-sand a spot on the back of a pot (if it's new) to heat and put a little solder on there
    -heat the wire(s) you want to put there and put solder on the wires.
    -now press the wire(s) to the pot with the iron, putting just a little more solder at the iron where it touches the wires (this will transfer the heat faster to the blob and not cook the pot.
    -use a wood stick/pencil to hold the wires in place when you take away the iron.

    Do the above and you can use an inexpensive Harbor Freight $10 iron instead of the $100 soldering station.

    .
     
  12. Digiplay

    Digiplay Tele-Meister

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    That's the way I always soldered in the past as well nojazzhere :)


    But like Danny Vermin said in Johnny Dangerously,

    "You shouldn't hang me on a hook, Johnny. My father hung me on a hook once........................... Once.".
     
  13. EsquireBoy

    EsquireBoy Tele-Holic

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    I almost never have to put new solder when soldering a lead to a lug. I even often do not even put solder on the lead itself, just a bit on the soldering iron tip.
    Just be aware to have a hot enough iron to make a good solder joint.
     
  14. vid1900

    vid1900 Tele-Meister

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    Old solder joints are oxidized, and can be tough to melt.

    A dab of Flux will make them instantly melt, by cleaning off the oxidation.

    THE most important part of soldering is the Flux. If the joint is not clean, it won't stick.

    A dab of Flux on the back of the pots will again magically make the solder **wet up** and stick beautify .

    https://www.parts-express.com/caig-rsf-r80-2-deoxit-rosin-soldering-flux-jar-56g--341-221

    -

    A big, old fashion solder gun can quickly heat up those pots, where a little solder pencil will take forever - BUT keep the solder gun far from your pickups as it will demagnetize them.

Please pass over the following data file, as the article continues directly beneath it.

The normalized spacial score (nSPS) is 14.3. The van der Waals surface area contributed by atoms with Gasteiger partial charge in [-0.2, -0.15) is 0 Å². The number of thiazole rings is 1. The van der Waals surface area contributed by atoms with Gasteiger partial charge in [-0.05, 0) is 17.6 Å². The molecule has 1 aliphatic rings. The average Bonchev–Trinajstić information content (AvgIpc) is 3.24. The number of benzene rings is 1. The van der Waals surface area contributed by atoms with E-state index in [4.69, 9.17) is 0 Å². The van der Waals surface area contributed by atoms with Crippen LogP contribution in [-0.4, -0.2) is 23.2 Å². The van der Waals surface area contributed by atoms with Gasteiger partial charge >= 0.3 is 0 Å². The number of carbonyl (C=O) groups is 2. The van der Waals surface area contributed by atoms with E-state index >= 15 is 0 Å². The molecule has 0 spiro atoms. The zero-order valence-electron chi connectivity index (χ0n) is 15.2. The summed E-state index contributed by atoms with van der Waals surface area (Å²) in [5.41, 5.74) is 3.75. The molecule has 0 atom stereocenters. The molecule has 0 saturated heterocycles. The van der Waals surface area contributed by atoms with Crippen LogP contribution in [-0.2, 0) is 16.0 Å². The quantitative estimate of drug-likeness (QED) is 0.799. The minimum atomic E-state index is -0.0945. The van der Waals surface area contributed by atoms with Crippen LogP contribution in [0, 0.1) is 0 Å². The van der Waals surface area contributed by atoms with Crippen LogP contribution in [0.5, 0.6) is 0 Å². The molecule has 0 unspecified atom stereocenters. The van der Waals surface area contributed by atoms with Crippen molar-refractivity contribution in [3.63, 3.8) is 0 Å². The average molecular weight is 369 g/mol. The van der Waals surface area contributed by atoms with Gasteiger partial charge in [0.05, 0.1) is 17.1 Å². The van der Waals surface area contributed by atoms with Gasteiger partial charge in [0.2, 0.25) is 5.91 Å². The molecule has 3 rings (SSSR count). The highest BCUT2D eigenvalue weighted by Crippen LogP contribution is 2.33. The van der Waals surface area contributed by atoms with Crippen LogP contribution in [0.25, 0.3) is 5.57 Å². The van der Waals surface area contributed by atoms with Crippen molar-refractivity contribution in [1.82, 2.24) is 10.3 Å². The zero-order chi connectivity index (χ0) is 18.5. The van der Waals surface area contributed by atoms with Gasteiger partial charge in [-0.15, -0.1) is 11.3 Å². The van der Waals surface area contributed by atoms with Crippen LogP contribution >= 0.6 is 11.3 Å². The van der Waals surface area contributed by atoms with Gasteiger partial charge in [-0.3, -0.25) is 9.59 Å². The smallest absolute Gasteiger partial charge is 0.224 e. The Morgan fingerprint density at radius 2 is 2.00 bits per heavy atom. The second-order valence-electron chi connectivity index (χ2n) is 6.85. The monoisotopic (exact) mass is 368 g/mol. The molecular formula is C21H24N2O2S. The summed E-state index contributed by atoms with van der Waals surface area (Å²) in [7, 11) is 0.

341-221_HR_0.jpg
     
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  15. Digiplay

    Digiplay Tele-Meister

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    Hi Chunkocaster!

    The Weller WLC100 is adjustable up to 40 watts.

    What temperature would you recommend I use?
     
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  16. Ronkirn

    Ronkirn Doctor of Teleocity Vendor Member

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  17. aging_rocker

    aging_rocker Tele-Meister

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    Generally speaking, always use a hot iron and work quickly. A 60 watt iron will solder just about anything, but don't leave it on there too long. A cooler iron used for a longer period will heat the pot up more, so increasing the chance of damaging it.

    If you can find an old pot to practice on, its worth the effort.
     
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  18. mmekler

    mmekler NEW MEMBER!

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    About to jump into the same project and this is the best video I have found on Youtube yet on how to create a clean, new connection after cleaning. IMHO the fact that the original soldering was good does not guarantee a good clean future connection.
     
  19. coolidge

    coolidge Tele-Meister

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    Tip: Punch it in the face with heat quickly, then remove the iron. You don't want to be holding an underpowered iron on the connection trying to heat it up.

    Tip: Heat flows from the iron tip through a dab of clean solder on the tip to the connection. This is very important, the dab of solder is the conduit for heat to travel. If your iron tip is dry it takes a lot longer to transfer heat from the iron to the connection. The longer the iron sits on the connection the farther out heat spreads beyond the connection point.

    Tip: Cut a sponge backed green kitchen scouring pad in half and wet the sponge. Wipe your soldering iron tip on the very damp sponge before each soldering attempt.

    Tip: Here I'm using multi-wire ground lugs (I use in amp building) soldered to the back of pots.

    ground1.jpg
     
    Last edited: Dec 7, 2019
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  20. Digiplay

    Digiplay Tele-Meister

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    I'm more confident of the pot soldering, and the reason I bought the heat clips for the terminal soldering.


    I'm still a little confused about the 5 soldering points I have to solder.

    1) Can I simply use the existing solder that's there?
    2) If not, do I need to remove the old solder with a solder wick?
    3) Do I need to use solder flux?
    4) If I need to use solder flux, and as I want to do the project this weekend, can I go and buy some from Home Depot or Lowe's (they are both close to me)? If not I'll order the recommended solder flux online, and I'll postpone installing the new pu's until I receive it.